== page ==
Ron Galletti likens publishing his magazine to having a child.
"You do all this preparation and all this worrying and, before you know it, it's time to send your baby out into the world," Galletti said. "The difference is we get to do it every month."
This month, Galletti's "baby" hit a major milestone.
Born to Ride, the Brandon-based magazine that debuted in June 2004, published its 100th issue in September. The Rack Sushi Bar and Billiards Lounge is hosting a party Sept. 30 to mark the occasion, and toast the monthly publication that celebrates motorcycles and biker culture.
Every month, in addition to profiling new and classic rides, the magazine provides a rundown of what's happening and important in the biker world. That includes everything from charity events — an upcoming Born to Ride gathering will benefit the Sylvia Thomas Center in Brandon, which helps adopted children and their families — to helpful legal and insurance information.
"It all started in Brandon, so it made sense to have our anniversary celebration here," said Debbie Galletti, Ron's wife and business partner.
The couple, who live in Valrico, met while attending Brandon High School. They distribute about 20,000 copies of the 80-page magazine across the state each month and an additional 15,000-20,000 copies to readers in Delaware, Maryland and Virginia; all of the layout and design is done in Born to Ride's Brandon office.
The magazine is mostly available in motorcycle shops and biker-friendly bars and restaurants across the state, where it will give advertisers the biggest bang for their buck," Ron Galletti said.
The Sept. 30 party also will honor the 17th year of the Born to Ride brand, which started with a half-hour TV show in 1995.
"We were fanatical about motorcycles at the time, and I started to wonder why there were no programs on TV for people like us," said Galletti, whose colorful career also includes wrestling for the International Wrestling Federation as "Nasty Ronny" and singing for Brandon's own Nasty Savage, a thrash-metal band popular in the 1980s.
Galletti said his love affair with motorcycles was sparked by the Suzuki 750 he had in high school. Then, he and his wife bought their first Harley in the early 1990s. Today, Galletti's preferred rides are his 2007 Harley Street Glide and a 1993 Harley with a 1988 FXR engine.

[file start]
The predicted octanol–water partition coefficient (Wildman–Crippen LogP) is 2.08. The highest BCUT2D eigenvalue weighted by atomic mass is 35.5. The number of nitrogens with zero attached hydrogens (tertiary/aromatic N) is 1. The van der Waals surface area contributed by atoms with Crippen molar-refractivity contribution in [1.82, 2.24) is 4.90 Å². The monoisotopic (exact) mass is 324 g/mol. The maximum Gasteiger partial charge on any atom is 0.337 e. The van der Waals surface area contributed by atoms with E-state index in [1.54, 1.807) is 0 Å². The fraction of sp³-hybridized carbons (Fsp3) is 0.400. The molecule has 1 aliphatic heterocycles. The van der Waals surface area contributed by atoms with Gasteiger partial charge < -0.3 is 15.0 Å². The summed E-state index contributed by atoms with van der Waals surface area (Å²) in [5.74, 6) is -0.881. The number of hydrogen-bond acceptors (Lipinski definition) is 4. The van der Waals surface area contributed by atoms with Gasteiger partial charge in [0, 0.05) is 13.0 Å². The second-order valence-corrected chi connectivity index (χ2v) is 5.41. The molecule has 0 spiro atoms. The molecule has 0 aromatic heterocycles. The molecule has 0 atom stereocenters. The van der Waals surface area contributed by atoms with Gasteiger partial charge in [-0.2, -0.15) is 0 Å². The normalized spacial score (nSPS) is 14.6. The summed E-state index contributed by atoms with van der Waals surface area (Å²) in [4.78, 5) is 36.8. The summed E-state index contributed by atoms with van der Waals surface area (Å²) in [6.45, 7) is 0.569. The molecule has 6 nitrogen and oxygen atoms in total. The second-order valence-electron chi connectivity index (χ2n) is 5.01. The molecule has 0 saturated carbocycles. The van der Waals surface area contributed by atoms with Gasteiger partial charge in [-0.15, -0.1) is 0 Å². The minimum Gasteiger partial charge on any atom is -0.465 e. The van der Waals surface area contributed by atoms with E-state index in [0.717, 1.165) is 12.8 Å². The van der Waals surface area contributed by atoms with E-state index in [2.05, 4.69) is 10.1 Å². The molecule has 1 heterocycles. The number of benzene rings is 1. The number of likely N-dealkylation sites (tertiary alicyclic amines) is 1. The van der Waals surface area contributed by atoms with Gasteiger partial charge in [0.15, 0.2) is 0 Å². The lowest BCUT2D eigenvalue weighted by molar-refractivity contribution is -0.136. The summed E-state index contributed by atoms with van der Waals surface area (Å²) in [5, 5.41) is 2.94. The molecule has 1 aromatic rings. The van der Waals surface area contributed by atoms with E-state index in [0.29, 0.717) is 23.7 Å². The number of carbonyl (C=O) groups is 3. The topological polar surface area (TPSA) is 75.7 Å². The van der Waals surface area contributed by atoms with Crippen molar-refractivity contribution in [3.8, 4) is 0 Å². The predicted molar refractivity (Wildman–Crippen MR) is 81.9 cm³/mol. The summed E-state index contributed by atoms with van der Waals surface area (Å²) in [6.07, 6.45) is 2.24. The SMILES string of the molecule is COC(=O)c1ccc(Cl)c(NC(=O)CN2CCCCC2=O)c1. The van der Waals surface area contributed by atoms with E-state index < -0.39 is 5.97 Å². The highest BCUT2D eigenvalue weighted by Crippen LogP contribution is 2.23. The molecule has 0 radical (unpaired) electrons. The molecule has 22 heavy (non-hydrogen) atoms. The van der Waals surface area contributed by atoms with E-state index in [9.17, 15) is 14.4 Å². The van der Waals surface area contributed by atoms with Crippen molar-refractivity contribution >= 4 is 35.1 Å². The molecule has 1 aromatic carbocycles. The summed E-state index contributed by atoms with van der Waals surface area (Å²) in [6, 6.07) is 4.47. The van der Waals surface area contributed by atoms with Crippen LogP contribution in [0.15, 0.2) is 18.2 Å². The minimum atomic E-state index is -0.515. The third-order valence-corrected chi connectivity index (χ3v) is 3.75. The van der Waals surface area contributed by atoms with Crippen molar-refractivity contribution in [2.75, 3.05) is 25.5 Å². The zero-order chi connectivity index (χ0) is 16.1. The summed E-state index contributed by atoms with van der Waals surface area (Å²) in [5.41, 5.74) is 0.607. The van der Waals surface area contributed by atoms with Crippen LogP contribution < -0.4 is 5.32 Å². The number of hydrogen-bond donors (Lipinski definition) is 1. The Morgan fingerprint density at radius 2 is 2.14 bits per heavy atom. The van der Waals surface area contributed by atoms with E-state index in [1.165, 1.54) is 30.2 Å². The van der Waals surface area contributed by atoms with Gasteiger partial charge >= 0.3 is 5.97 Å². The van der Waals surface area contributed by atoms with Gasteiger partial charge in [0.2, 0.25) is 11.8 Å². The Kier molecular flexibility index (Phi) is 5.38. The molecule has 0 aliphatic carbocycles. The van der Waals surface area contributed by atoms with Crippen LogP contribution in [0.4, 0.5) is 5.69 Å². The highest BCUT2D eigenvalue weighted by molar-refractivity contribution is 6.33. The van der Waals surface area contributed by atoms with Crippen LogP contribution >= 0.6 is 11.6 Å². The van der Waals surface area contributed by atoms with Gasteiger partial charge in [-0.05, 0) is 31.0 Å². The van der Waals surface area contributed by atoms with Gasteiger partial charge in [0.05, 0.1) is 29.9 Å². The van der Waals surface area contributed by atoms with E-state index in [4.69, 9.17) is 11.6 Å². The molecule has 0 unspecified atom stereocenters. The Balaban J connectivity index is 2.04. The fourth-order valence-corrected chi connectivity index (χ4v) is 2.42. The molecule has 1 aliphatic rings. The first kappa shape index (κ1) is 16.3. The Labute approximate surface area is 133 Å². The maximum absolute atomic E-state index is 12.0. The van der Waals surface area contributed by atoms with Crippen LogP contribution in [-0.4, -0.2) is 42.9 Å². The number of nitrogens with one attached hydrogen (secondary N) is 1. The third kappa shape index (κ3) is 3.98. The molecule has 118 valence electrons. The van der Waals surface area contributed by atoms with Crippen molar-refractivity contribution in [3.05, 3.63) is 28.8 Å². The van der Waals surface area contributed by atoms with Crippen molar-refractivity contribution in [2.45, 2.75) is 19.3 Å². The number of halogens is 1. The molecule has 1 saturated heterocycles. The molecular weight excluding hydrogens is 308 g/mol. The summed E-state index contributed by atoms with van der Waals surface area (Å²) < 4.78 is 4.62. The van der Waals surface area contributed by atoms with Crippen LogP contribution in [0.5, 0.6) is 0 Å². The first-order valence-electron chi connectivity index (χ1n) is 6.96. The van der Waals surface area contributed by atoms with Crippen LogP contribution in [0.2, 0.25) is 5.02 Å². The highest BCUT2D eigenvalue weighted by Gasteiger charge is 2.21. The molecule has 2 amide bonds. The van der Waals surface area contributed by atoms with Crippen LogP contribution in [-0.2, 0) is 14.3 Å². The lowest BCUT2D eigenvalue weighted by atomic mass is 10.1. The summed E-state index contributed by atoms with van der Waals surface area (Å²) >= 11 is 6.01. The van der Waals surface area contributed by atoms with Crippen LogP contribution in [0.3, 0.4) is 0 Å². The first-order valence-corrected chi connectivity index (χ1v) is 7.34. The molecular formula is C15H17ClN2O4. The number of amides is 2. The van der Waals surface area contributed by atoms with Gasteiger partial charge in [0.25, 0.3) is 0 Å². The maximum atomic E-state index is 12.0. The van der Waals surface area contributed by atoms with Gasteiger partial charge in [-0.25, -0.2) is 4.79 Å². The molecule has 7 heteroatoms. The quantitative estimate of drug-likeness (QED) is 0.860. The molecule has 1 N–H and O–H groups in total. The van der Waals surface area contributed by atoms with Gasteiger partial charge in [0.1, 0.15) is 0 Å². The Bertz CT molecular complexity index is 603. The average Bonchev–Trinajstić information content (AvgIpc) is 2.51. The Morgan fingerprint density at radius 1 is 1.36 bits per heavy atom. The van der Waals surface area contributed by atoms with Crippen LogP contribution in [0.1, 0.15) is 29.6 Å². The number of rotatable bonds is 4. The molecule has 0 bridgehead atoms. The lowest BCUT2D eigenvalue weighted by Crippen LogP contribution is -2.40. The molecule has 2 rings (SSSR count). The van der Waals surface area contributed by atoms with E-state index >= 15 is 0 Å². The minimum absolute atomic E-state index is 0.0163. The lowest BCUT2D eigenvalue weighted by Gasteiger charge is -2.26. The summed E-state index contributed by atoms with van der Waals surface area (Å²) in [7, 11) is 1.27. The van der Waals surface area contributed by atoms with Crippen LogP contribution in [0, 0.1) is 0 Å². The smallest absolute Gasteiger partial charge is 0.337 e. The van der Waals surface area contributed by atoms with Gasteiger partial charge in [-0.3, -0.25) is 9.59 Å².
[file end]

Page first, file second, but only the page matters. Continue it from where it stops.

Born to Ride TV presently airs three times a week in more than 3 million homes across 22 counties. The show airs locally Sundays at 11 p.m. on MyTV Tampa Bay/WTTA-TV.
The idea to start a magazine came from a different publication in the early 2000s.
"We were doing trade-outs and bartering with another magazine, and the person there told me they were going to do a TV show," Galletti said. "After that, I decided I needed to become a publisher."
The magazine allowed Galletti to extend his brand's reach and recruit a team of like-minded motorcycle enthusiasts.
"We've been able to find some great moto-journalists from across the country, which is good because I'm not really a writer," he said. "Our goal is to document the biker lifestyle in a proper manner, because if we don't, who will?"
Born to Ride magazine includes regular features such as the Page 3 Girl, a pinup model, as well as book and movie reviews, a regular test-ride feature and photos from local bike shows.
The magazine has found an audience.
"It keeps us updated in terms of what shows and other events are coming up and anything having to do with the biker community," said David Goulding, of FJ Motorsports in Tampa, one of the bike shops that distributes the magazine locally. "It's been the best thing for us as a business and for me as a rider."
Galletti believes his is an ever-growing audience.
"We're a niche market, but we've got blue-collar and white-collar people, we have people of all ages, and women make up a third of the motorcycle market," he said. "I don't think we're going to run out of ways to write about the life and times of motorcycles and the people who ride them."